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Have we really heard the last of the Presumption of Responsibility?

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Sarah Hitchins



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30 October 2015

Monday saw the first debate by the House of Lords of the draft bill that proposes to abolish the controversial Presumption of Responsibility from the UK Senior Managers Regime. On the whole, the House of Lords mounted quite fierce opposition to this proposal. Their reaction has prompted some speculation as to whether we really have heard the last of the Presumption of Responsibility.


A quick re-cap

As we reported earlier this month, the draft Bank of England and Financial Services Bill proposes to abolish the Presumption of Responsibility (the reversal of the burden of proof for Senior Managers). In its place, the draft bill proposes to create a ‘duty of responsibility’ for Senior Managers. This essentially codifies the current position regarding the burden of proof on the FCA in enforcement cases against individuals.


shutterstock_140628874A ‘spineless surrender’? Fierce opposition from the House of Lords

The House of Lords debated the draft bill for close to three hours on Monday evening. A substantial chunk of their debate was devoted to the proposed abolition of the Presumption of Responsibility.

Lord Eatwell started the debate off by describing the draft bill as ‘depressing reading’. He accused the Government of a ‘spineless surrender to industry lobbying on the issue of the’ Presumption of Responsibility, which he saw as a ‘major retreat’.
Some highlights from the debate are as follows:

  • Rationale for the proposed ‘u-turn’: One of the Lords’ main concerns was how the Presumption of Responsibility went from being ‘at the very heart of government policy two years ago’ to now being abandoned before it has even come into force. As we have previously noted, the way in which the FCA has subsequently played down the Presumption of Responsibility as ‘one, small element of the reforms’ is at odds with the emphasis that the FCA has previously placed on this aspect of the new regime and its practical implications.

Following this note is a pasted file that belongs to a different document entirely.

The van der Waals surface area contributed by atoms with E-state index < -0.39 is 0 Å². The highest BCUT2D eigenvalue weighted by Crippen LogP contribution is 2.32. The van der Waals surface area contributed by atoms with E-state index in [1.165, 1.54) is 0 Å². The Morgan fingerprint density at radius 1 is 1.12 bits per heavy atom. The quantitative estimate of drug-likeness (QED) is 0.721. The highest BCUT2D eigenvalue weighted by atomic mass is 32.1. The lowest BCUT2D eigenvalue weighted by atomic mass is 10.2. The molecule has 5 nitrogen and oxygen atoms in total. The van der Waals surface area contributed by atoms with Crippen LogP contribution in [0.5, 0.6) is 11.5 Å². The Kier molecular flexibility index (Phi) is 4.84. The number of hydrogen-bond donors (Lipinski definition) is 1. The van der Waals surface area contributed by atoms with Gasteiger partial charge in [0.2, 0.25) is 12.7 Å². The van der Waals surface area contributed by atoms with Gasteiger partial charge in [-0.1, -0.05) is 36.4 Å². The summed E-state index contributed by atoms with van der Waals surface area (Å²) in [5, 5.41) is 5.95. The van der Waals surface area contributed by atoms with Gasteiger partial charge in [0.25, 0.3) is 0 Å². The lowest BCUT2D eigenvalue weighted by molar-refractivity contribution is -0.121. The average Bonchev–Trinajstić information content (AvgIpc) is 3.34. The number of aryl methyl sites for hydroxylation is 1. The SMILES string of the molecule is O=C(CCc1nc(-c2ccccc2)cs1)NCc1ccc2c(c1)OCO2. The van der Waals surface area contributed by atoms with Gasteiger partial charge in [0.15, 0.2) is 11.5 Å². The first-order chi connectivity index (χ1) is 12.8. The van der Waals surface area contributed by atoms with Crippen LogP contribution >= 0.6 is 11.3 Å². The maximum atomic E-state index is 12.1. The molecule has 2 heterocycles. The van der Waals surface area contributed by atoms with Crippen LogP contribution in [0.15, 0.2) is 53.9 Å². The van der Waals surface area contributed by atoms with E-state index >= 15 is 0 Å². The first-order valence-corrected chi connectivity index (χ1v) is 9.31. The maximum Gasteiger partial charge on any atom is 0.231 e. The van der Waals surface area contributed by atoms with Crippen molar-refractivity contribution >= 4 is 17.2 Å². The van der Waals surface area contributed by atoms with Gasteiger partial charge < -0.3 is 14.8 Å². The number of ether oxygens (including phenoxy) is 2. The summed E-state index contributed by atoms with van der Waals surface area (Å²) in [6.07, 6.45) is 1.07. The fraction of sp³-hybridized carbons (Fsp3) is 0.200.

• Less detailed examination of the relationship between risk and responsibility: It was noted that one of the reasons given by HM Treasury for abolishing the Presumption of Responsibility was the ‘unintended’ consequence that firms would have to ‘incur greater costs than originally envisaged in preparing the documentation required by the regulators setting out the allocation of responsibilities in firms’. The Lords queried whether this was the ‘right’ outcome, commenting that it may ‘result in less comprehensive documentation and hence less awareness of responsibilities and less detailed examination of the relationship between responsibility and risk’. I think this may be a slight over-reaction. The proposed abolition of the Presumption of Responsibility in no way affects firms’ obligations relating to Senior Managers’ Statements of Responsibilities and Management Responsibilities Maps. These are the key tools that the regulators will use to pinpoint exactly who is responsible for what in a firm.
  • Ignoring the Parliamentary Commission on Banking Standards: Significant attention was paid to the fact that abolishing the Presumption of Responsibility goes against one of the key recommendations made by the Parliamentary Commission on Banking Standards. Lord Sharkey called the draft bill ‘unsatisfactory’ on that basis, and alleged that it ‘undoes much of Parliament’s work… [and] overturns a key recommendation of the Parliamentary Commission on Banking Standards’. He concluded that ‘[w]e have recently seen many moves in favour of the banks… We should not let this Bill add to all that’.


It 'had to go’: A couple of lone dissenters

In and among the fierce opposition to the proposed abolition of the Presumption of Responsibility, there were a couple of lone dissenters in the form of Lords Northbrook and Flight.

Lord Flight commented that the Presumption of Responsibility ‘had to go’ or else (as Andrew Bailey has suggested) ‘the courts would throw it out in due course anyway, as being contrary to the very fundamentals of British law’. Lord Northbrook gave similar reasons for his support for dropping the Presumption of Responsibility. These concerns echo some of the possible legal reasons we suggested in our blog post from the other week as to why the Presumption of Responsibility may have been dropped.


Maybe not such a done deal?

When the news of the proposed scrapping of the Presumption of Responsibility first hit, it may have been easy to think that it was a done deal. Both the FCA and the PRA came out with statements acknowledging the change, almost as if it was a fait accompli.

The House of Lords – it appears – has other ideas. Their fierce debate over this proposal indicates that the legislative process for the draft bill may not run quite as smoothly as HM Treasury had perhaps hoped.


What comes next?

The draft bill is now due to move to the committee stage, where it will undergo further debate. As a result, this is unlikely to be the last word we hear on the proposed abolition of the Presumption of Responsibility. Watch this space.